Lethbridge Herald, The (Newspaper) - October 13, 1974, Lethbridge, Alberta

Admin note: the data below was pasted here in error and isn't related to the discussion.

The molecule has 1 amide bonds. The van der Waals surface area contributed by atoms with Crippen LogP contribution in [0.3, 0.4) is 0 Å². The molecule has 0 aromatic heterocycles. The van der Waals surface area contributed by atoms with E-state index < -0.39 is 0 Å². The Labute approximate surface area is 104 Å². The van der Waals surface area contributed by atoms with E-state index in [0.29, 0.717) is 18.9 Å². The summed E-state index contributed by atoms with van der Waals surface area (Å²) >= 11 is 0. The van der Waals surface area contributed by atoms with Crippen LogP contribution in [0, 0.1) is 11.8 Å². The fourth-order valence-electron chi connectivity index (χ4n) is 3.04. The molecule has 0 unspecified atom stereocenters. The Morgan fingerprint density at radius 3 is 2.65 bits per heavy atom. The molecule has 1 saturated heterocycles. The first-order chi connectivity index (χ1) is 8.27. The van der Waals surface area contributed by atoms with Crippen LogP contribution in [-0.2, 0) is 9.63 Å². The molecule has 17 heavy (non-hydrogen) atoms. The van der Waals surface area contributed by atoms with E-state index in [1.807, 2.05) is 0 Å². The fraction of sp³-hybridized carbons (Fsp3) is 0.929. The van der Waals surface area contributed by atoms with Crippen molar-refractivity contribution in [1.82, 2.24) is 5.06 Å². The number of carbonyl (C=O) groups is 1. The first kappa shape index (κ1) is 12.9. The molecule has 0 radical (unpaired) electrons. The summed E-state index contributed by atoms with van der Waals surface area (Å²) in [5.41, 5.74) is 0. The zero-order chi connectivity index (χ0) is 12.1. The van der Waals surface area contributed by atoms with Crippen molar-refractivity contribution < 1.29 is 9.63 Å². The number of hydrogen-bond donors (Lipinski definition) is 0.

District The Lethbridge Herald Local news Second Section Lethbridge, Alberta, Saturday, October 12, 1974 Pages T3-22 Commentary Students win school board issue airing By JIM GRANT Herald Staff Writer 'Twelve of the 23 candidates seeking office on the separate and public school boards will be victorious after the civic election vote tally is com- pleted Wednesday. But the real winners of this election campaign are the young people who attend the city schools. Suddenly, after years of dis- playing apathy toward school board elections, the Lethbridge public has shown an interest in the 1974 election that has surpassed all expec- tations. The number of candidates, the large turnouts 'at the public forums and the general interest this campaign has created throughout the city is bound to be reflected in school board decisions during the next three years. Several candidates have claimed throughout the cam- paign that the school and home must communicate effectively if the education be- ing taught in Lethbridge schools is to reflect this com- munities views on education. If-their assumption is cor- rect, then the 1974 campaign may have been the first step to a more responsive educa- tion system. The.-number of candidates seeking office is the greatest 1 in years if not in the history of Lethbridge school board elections, observers close to, the ediicational scene say. Pridr to 1970 all board positions were not up for re- election in the same year. But in those elections the number of candidates usually never exceeded the vacancies by more than one or two. This year, 13 candidates are seeking the seven seats on the public school board and 10 candidates are campaigning for the five separate school board vacancies. The sudden increase in the number of people seeking trusteeship provides the elec- torate with a choice of men and women Some of the public interest being shown in this election must be credited to a more in- volved and vocal group of teachers. The ATA also organized and operated two- well-attended public forums so citizens would have the opportunity to listen to and question the board candidates. The major concern with Lethbridge schools that sur-. faced during the campaign was with discipline in schools, the state of communication between the home and'scbool, the school boards and the teachers and the board and home. Several candidates said they decided to seek office to alleviate the communication gap between the home and school and make the school board responsive to more segments of the community. Steve Vaselenak, Frank Peta, Robert Kolesar, J. G. Poirier and Ron Scott are all residents of North Lethbridge. With but four days left before the citizens make the final decision at the polls, in- cumbents must be favored for three positions on the public, board and two on the separate board. For the public school board incumbents Dorothy Beckel, housewife, Doug McPherson, a pediatrician, and Reg Turner, a retired school teacher, have the inside track. Mrs. Beckel stood out in the campaign as a person who can intellectually field and res- pond to probing questions without being politically evasive in her reply. During the public forums she politely but firmly stood behind her. educational beliefs. The top vote getter in the 1971 election Dr. McPherson spoke very con- vincingly on several issues' during the forums. Incumbent Reg Turner who placed fourth in the 1971 elec- tion with votes may have lost several votes by taking his holidays during the cam- paign, but he appears to have. a strong following. It appears there will be a close battle for the other four positions on the public board between incumbents Doug Card, broadcaster, Carl John- son, retired educator, and newcomers Bronic Kasperski, government inspector, Gary Bowie, professor, Grant Fletcher, college instructor, and Helen Johnson, housewife. Rating an outside chance are Merely McGill, salesman, Edward Filan, businessman, Matthew Lipton, student and Mabel Byam, housewife. Mr. Card drew the second largest vote tally in the 1971 election with votes while Mr. Johnson .collected votes. v For the separate school board, incumbents JohnTJoras and Steve Vaselenak must be considered likely to repeat terms. Mr. Boras collected votes in 1971 while Mr. Vaselenak led all separate school candidates with votes. In a neck-to-neck battle for the other three positions are three incumbents and five newcomers. Incumbent Paul Matisz poll- ed votes in 1971, while in- cumbent Frank Peta received 869 votes and Ron Fabbi collected 783 votes. Thei include Ian Whishaw, professor, David Bowden, agrologist, Robert Kolesar, manager, J. G. Poirier, letter carrier and Ron Scott, foreman. United Way on its way Did yo" know The Red Cross Society made available 123 sick room articles (crutches, wheel chairs, etc.) to 108 people last year? Support the Canadian Red Cross Society through the United Way. 1974 cunpaigi results to date: Professional National firms Selected residential Local firms Education City employees 6600 Provincial employees Federal Employees Banks financial Real estate firms District 647 Agency staffs UW bd Rock concert 6442 Total to date Previous total Objective Commentary The ice cream comes Eleven year old Scott Kennedy becomes the good humor man for four ice cream fans as he speedily delivers the rapidly melting cones to the Lewis Kennedy household on 11th St. S. Truck route squabble heads for new round The independent truckers of Lethbridge aren't very happy with school teacher Bessie Annand. "We'd like to know what she's says trucker spokesman Steve Gangur. "If she wants a war she's got one." Mrs. Annand, vice prin- cipal and grade one teacher at George McKillop School, attended by some 250 grade one three pupils, has criticiz- ed city council's inaction, in preventing trucks from using 5th and 9th Avenues N.. as through truck routes. The truckers, says Mr. Gangur, don't want 5th or 9th Avenues necessarily designated as truck routes, but they do. want to be able to use them when it's the shortest way to where they're going. "We're not inter provincial he says. "We're local guys, we're good citizens. We obey the rules and we're careful we've all got kids too." Mrs. Annand says she's cer- tainly not criticizing the driv- ing habits of city truckers, and she's not against trucks using 5th Avenue if they're making deliveries in the area. "I don't want to stop deliveries, just the through Mrs. Annand says. She feds tracks driving up and down 5th Avenue to and from the industrial park mean traffic congestion presenting hazards to school children who most cross 5th Avenue to George McKillop and West- minster schools. "I've never seen any super- vision at her school they should give more supervision when toe kids are coming to and leaving says Mr. Gangur. There is supervision on the _......._ scoooi grounds, out cnuoren walk to and from school on their own, says Mrs. Annand. "There's just not enough adults to go around and that's why we need restrictions on truck she says. Mr. Gangur is unconvinced. "She's trying to take our liv- ing away on he says. "It's two miles further around one-way to go from the traffic circle, up Stafford Drive and 26th Avenue N., down 28th Street to 9th Avenue. "And the roads are ungodly rough I got two flat tires on one went in the bole that day. "A lot of people are under the impression we are after a truck route. We're hot we're just after access to those areas." "As far as I'm concerned I just want to get a load of gravel in and out the shortest way possible." "Sure 1st Avenue is going to be built, bqt when? I might not live that long." Mr. Gangur says, the truckers he's speaking for include gravel truck operators, and drivers of ce- ment trucks, building materials and other delivery trucks, but not the big tran- sport trucks. The amendment to the traf- fic bylaw that was designed to keep trucks from going all the way down 5th or 9th Avenues N. was tabled at council's last meeting before the election because some aldermen felt the wording wasn't specific enough. Shooting dog brings fine of Four Barnwell youths paid a total of HOD for a lesson they learned Oct. 4. Taber RCMP said the four youths pleaded guilty in Taber provincial court to shooting a dog that was chained up in a yard at the home of Hugo Bartz, Taber. Provincial Judge E. W. N. McDonald, of Medicine Hat, fined Donald George Span, 17, Henry Douglas Wedel. 16, Errol Dee Grigor. 17 and Gregory Lynn Rogers, 17. Civic candidates show differing degrees of push By ANDY OGLE Herald Staff Writer The civic election campaign is in the home stretch, but it's been more of a campaign for some council candidates than others. Campaign oomph ranges from that of can- didate Bob Tarleck, who says he and his workers will have knocked on nearly every door in North Lethbridge by Wednesday, to incumbent Vera Ferguson who frankly ad- mits such commitments as the Canada Winter Games work leave her little .time to campaign. Mr. Tarleck estimates he's spending Mrs. Ferguson says she's putting down for two newspaper ads and that's it. In between have been a variety of approaches to the campaign from the record field of 19 candidates scrambling for eight council seats. With a few exceptions, media advertising has been used most frequently to get the can- didates' names hi front of the public, and name recognition is seen as an important fac- tor. In terms of sheer hard work in this cam- paign, two north-side candidates appear to have won hands down. Mr. Tarleck expected to-personally knock on more than north-side doors, while volunteer workers distributed brochures to homes throughout the city. "We started the first week of tie campaip and tried to talk to as many people as said Mr. Tarleck. Tony Tobin said he also concentrated on pamphlets setting out his platform, dis- tributing throughout the city. "I've tried to meet as many people on a personal level as I could, asking them what they think the issues .are and talking about my stand on he said. Mr. Tobin estimated his total campaign spending at Roger Rickwood, a somewhat flamboyant campaigner, has also been highly visible in this campaign, spending an estimated on media advertising and brochures, among the top of those who. revealed their spending estimates. Mr. Rickwood said he planned supporters would blitz certain streets and the shopping malls, during the campaign. All three of the above, candidates attended all three civic election forums. Frank Merkl has been the hard-luck can- didate in this campaign. An auto accident Oct. 1 put him in the hospital for the duration. But friends and supporters have carried on his campaign, reading platform statements at the two forums he missed, distributing posters and campaign buttons. Two candidates who have made previous tries at council seats are hoping that ex- posure will help them. "People know where I stand by now, whether that means votes or not, I don't said Hal Hoffman who ran for council once before in 1971. He said he would personally spend under all on advertising. Mr. Hoffman attend- ed all three forums. Nap MUroy is making his third try for alderman and says; "People should know me and what I represent I've lived all my life here; I'm not a stranger. "I believe that this time I'm just putting my name forward and not running a high- spending campaign maybe a couple of newspaper Mr. Milroy said. He missed all three forums. Stan Klassen is another candidate who's done door-to-door distribution of handbills, as wen as spending for media exposure. He didn't say now much he expected to spend, but said that a newcomer has to spend more than an incumbent because bis name is not as well known. "However, some of the present council members are possibly under the illusion that they can rest on their past record and get be said. "That's not the opinion I get from people I talk to and I've talked to a great number." Mr. Klassen was at two forums. BiD Cousins said the only campaigning he intended to do was at places he normally fre- quents, plus at forums He estimated his expenses at to and said: "over-exposure can kill you." Mr. Cousins was at two forums. Don Le Baron said he planned to get out as often as possible to meet the public. He spent some money on posters and advertising. He also went to two forums. John Gogo said he hoped to knock on a few doors, and distribute some handbills as well as putting in his donation to the Civic Government Association All CGA candidates for council and the public school board put into a pot, which the CGA used along with other donations to buy ads for CGA candidates. Dick Johnston said his campaign would be essentially media-oriented. "Because of the time element and the fact I'm not an incumbent, I'll have to spend more he said. "I just haven't got the time to knock on doors even though I think that's a valuable contact." Mr. Johnston said he'd like to see the provincial government finance municipal campaigns right across the province to equalize spending by candidates. Al Frenz said he and his supporters dis- tributed pamphlets throughout the city. He estimated his spending at about for the pamphlets, posters and newspaper adver- tising. Joe Hanrahan put his spending total at about for newspaper advertising and a few posters. "I can't afford more and I don't believe in going out and collecting money for a cam- he said. The incumbents have, it would appear, the inside track simply because they're better known. No incumbents seeking re-election have been defeated in at least the last three civic elections here. In 1971, five aldermanic incumbents ran and all made it handily, although two new- comers, Tom Ferguson and Bill Kergan had the highest and third highest vote totals respectively. But both were fairly well-known because of their long careers in civic administration posts. In 1969, when four council seats were up for grabs, two incumbents ran and were re- elected. In 1968, when five seats were vacant, the lone incumbent seeking re-election topped the polls. Two-term, incumbent Mrs. Ferguson is relying on her record to a large extent. "Anyone who is interested in what council does knows what my stands she said. She attended the first election forum and missed the other two. Bill Kergan and Vaughan Hembroff have been the most faithful of the incumbents attending forums. Both were at all three. Mr. Kergan estimated campaign expen- ditures of about all going to posters and media advertising. "I just don't have time to go door to he said. Mr. Hembroff said his spending would not be more than primarily on advertising. "I admire the door-to-door types, but I really don't have the be said. "I don't think it's right to spend a lot of money; I'm more prepared to go to forums and shake a few hands." Incumbent Cam Barnes made it to two forums, missing the other because of a previous commitment. He said be would spend about strictly on advertising. Steve Koteh, a two-term incumbent, said he's spent money only on advertising, and didn't do any door to door or telephone cam- paigning because he believes it's not necessary in a civic campaign. "People don't like having yon knock on their be said. Mr. Kotch attended the first of the three forums. Ed Bastedo. who's been on council for one term, was in Australia for the first part of the campaign visiting his ailing father-in-law. His campaign efforts have been primarily newspaper advertising. He missed all three forums. Farmers force sewage issue at Coalhurst By RUSSELL OUGHTRED HeraM Staff Writer A dozen Coalhurst area fanners have stalled the hamlet's proposed sewage system until the County of Lethbridge holds a public appeal meeting. County council has agreed to bear appeals Oct. 26 from fanners sur- rounding the proposed site of the sewage lagoon east of Coaftursi and west of Highway 25. Formal notice of appeal was filed by Lethbridge lawyer J. T. Hazil, representing Spruce Tree Farms. Toe tree farm has complained that the proposed lagoon will restrict future building, limit its tree farming operation and hurt retail sales. Also protesting the proposed lagoon are a dozen area ratepayers who claimed in a petition to council that the lagoon and spray irrigation project will contaminate drinking water taken from an adja- cent irrigation canal, pollute surface water dur- ing irrigation and wet weather as well as. in- crease odor in air already fouled by "bog bams and pig manure being spread on property." The lagoon opponents bare drawn opposition of tbeir own from the Coalhursl Ratepayers' Association, which petitioned council to allow the project before delays "cause an increase in costs which will definitely cause a hardship tand) prolong the pofkition problems that exist hi the hamlet." The ratepayers' signed by 164 residents, was accompanied by a 72- name petition from Monarch, Kipp and Coalhnrst area students at the hamlet's schools. The students' brief op- timistically supported the sewage system, needed as "necessary for the orderly growth of our community that may well have a pop- ulation of up to in the very near future." But it also claimed the sewage system "is being unnecessarily delayed by a minority group woo will not be inconvenienced by our sewage system."